Retail investor sees gold reach record highs above $ 2,000 in 2022

Welcome to Kitco News’ Perspectives 2022 series. The new year will be filled with uncertainties as the Federal Reserve seeks to pivot and tighten monetary policies. At the same time, the inflationary threat continues to grow, meaning that real rates will stay in low to negative territory. Stay tuned to Kitco News to learn from the experts on how to navigate turbulent financial markets in 2022.

(Kitco News) – Retail investors remain markedly bullish on gold prices next year as the precious metal appears to end 2021 with a loss of nearly 4%.

Gold prices saw a solid upswing, surpassing $ 1,800 an ounce on the last trading day of 2021. Spot gold prices last traded at 1,827, $ 95 per ounce; however, the market started the year at $ 1,898 an ounce.

The year has been relatively disappointing for the gold market, which has seen quite volatile movements. Including a flash crash in August that saw the price drop below $ 1,700 an ounce. Gold prices have struggled to gain bullish attention even as real interest rates have fallen into historic negative territory, under extraordinary inflationary pressure.

Analysts note that the rise in consumer prices over the past year has met expectations that the Federal Reserve will tighten interest rates sooner than expected. At its December monetary policy meeting, the U.S. central bank announced that it would end its monthly bond purchases by March and could hike interest rates three times in 2022.

However, US monetary policy does not scare many retail investors who appear to be markedly bullish on gold as the new year approaches. According to Kitco News’ annual outlook survey, a clear majority of Main Street investors expect gold prices to hit new highs in 2022.

This year, nearly 3,000 people took part in Kitco’s annual online survey. Of those 1,605, 54% said they saw gold prices above $ 2,000. Meanwhile, 592 voters, or 20%, said gold would trade between $ 1,900 and $ 2,000.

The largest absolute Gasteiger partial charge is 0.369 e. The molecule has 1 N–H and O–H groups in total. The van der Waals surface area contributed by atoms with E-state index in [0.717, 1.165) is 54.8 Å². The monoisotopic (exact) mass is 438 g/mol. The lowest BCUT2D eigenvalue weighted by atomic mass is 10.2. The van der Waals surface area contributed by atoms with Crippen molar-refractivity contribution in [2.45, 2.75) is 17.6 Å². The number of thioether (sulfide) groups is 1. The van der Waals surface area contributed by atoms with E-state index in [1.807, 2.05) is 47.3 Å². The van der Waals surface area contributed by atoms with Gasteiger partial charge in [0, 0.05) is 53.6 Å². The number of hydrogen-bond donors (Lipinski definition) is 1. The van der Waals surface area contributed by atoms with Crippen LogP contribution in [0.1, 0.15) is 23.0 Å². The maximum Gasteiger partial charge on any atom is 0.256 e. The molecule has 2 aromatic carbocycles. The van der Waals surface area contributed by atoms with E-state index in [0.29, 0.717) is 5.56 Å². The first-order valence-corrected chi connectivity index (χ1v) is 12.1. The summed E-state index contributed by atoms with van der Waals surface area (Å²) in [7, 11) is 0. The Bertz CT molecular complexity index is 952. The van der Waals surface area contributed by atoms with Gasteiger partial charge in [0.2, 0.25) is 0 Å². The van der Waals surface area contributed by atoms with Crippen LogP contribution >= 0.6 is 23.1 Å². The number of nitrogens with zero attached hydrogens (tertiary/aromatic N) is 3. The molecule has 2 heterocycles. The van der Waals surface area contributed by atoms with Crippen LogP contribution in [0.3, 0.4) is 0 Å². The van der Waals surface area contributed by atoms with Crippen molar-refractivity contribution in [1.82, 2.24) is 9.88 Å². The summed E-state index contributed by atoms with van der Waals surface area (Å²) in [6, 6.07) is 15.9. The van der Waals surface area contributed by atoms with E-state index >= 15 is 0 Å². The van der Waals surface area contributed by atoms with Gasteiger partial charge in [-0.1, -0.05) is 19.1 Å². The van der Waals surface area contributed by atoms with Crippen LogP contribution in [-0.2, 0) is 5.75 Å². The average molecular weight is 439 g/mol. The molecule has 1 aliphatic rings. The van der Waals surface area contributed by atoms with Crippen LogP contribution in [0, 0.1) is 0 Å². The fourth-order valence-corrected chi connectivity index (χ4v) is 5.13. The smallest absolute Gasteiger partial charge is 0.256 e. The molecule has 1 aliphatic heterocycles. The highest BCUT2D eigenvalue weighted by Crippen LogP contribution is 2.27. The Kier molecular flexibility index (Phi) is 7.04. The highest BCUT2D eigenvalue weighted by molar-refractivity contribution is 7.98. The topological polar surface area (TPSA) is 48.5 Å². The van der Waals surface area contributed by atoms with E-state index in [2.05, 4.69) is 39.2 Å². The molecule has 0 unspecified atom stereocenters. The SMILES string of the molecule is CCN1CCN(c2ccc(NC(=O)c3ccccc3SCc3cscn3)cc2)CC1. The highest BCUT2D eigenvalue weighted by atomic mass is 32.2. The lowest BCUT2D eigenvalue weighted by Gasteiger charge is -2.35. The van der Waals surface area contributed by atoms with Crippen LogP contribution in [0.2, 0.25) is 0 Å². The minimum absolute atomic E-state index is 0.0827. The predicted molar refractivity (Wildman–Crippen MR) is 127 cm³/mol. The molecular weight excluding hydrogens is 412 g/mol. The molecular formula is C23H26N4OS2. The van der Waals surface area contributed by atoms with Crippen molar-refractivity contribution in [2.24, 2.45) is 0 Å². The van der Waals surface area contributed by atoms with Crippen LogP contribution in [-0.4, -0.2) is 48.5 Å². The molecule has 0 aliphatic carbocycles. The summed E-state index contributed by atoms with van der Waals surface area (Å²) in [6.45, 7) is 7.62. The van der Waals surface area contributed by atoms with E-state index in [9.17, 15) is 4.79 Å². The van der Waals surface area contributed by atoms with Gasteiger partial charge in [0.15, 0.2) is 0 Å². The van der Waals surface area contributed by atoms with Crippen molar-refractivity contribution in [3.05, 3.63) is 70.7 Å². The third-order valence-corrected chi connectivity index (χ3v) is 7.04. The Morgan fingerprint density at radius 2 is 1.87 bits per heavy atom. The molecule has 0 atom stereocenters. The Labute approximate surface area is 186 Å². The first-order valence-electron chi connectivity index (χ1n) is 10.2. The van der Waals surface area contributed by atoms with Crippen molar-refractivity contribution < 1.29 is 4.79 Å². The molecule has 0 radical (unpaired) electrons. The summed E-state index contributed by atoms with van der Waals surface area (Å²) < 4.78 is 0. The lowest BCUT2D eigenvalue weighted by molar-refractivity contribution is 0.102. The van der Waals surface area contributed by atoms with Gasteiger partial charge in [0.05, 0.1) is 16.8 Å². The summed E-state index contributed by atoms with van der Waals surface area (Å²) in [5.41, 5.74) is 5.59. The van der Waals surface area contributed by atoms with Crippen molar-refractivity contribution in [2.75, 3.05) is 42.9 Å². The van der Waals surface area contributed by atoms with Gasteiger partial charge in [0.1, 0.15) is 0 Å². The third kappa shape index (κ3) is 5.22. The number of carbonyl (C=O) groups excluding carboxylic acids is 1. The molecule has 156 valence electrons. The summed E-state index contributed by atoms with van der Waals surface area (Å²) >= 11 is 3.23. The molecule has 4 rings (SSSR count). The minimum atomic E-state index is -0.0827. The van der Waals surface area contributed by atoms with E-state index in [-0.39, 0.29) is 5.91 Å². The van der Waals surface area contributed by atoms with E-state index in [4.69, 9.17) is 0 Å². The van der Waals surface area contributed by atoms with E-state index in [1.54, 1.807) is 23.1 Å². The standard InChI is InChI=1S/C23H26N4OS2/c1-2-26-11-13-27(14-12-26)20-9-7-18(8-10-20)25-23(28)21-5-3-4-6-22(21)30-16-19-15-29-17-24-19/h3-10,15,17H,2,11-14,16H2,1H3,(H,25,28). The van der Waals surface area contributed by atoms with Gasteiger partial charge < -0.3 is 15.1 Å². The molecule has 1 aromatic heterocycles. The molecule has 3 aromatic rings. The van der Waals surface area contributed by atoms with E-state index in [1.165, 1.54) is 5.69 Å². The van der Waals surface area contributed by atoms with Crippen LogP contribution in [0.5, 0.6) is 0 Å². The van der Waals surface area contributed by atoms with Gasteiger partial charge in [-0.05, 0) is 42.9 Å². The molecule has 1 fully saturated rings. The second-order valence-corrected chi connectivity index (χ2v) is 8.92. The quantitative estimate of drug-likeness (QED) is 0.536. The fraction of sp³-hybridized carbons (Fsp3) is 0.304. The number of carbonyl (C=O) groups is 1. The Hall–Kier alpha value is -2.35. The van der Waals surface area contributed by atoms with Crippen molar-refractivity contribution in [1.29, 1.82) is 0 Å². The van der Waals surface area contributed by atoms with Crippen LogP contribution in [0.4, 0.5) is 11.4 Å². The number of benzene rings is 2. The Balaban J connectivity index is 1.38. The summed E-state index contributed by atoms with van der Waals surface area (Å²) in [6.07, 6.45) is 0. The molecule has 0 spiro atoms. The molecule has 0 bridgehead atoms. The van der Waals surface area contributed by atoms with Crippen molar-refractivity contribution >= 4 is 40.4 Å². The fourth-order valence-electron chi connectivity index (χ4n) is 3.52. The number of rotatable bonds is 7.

In last year’s Price Outlook Survey, 84% of retail investors expected gold prices to exceed $ 2,000.

The results show that only 352 retail investors or 12% see gold prices remaining relatively stable in the current range between $ 1,800 and $ 1,900 per ounce.

Meanwhile, 158 or 5% of participants see the price of gold trading between $ 1,700 and $ 1,800 an ounce.

On the purely bearish side, 109 voters or less than 4% see gold prices trading between $ 1,600 and $ 1,700 an ounce, and 130 people just over 4% see gold prices plummet. below $ 1,600 per ounce.

There have been a few bearish calls that have stood out in recent weeks. Analysts at JPMorgan Research said gold prices could average around $ 1,520 by the fourth quarter of 2022.

Meanwhile, Georgette Boele, senior currency and precious metals strategist for the Dutch bank, said she expects gold prices to drop to $ 1,500 an ounce by the end of next year. .

Wall Street analysts don’t have a clear consensus on where gold prices will go next year. Many analysts have said that while the specter of a rate hike next year could weigh on gold prices, much of the bad news has been incorporated.

Many banks see gold prices trading in a reasonably wide range, between $ 1,800 and $ 2,000. The most important factor for the price of gold in 2022 remains real interest rates. Although the Federal Reserve is looking to hike interest rates three times next year, many economists expect inflation to stay above 4%, which means real rates will stay deeply in. negative territory. Almost all economists predict that the Federal Reserve will stay well below the inflation curve in 2022.

Among the bullish banks, Goldman Sachs is one of the more bullish. In November, analysts said they saw prices surpass $ 2,000 an ounce by the end of the year.

Wells Fargo is also bullish on gold next year, looking for $ 2,000 an ounce as precious metals games catch up with the rest of the commodities complex. John LaForge, head of real assets strategy for gold at Wells Fargo, will be sensitive to US monetary policy in 2022; however, he added that the Federal Reserve is unlikely to adopt overly aggressive monetary policies.

Warning: The opinions expressed in this article are those of the author and may not reflect those of Kitco Metals Inc. The author has made every effort to ensure the accuracy of the information provided; however, neither Kitco Metals Inc. nor the author can guarantee such accuracy. This article is for informational purposes only. It is not a solicitation to effect an exchange of commodities, securities or other financial instruments. Kitco Metals Inc. and the author of this article accept no responsibility for any loss and / or damage resulting from the use of this publication.

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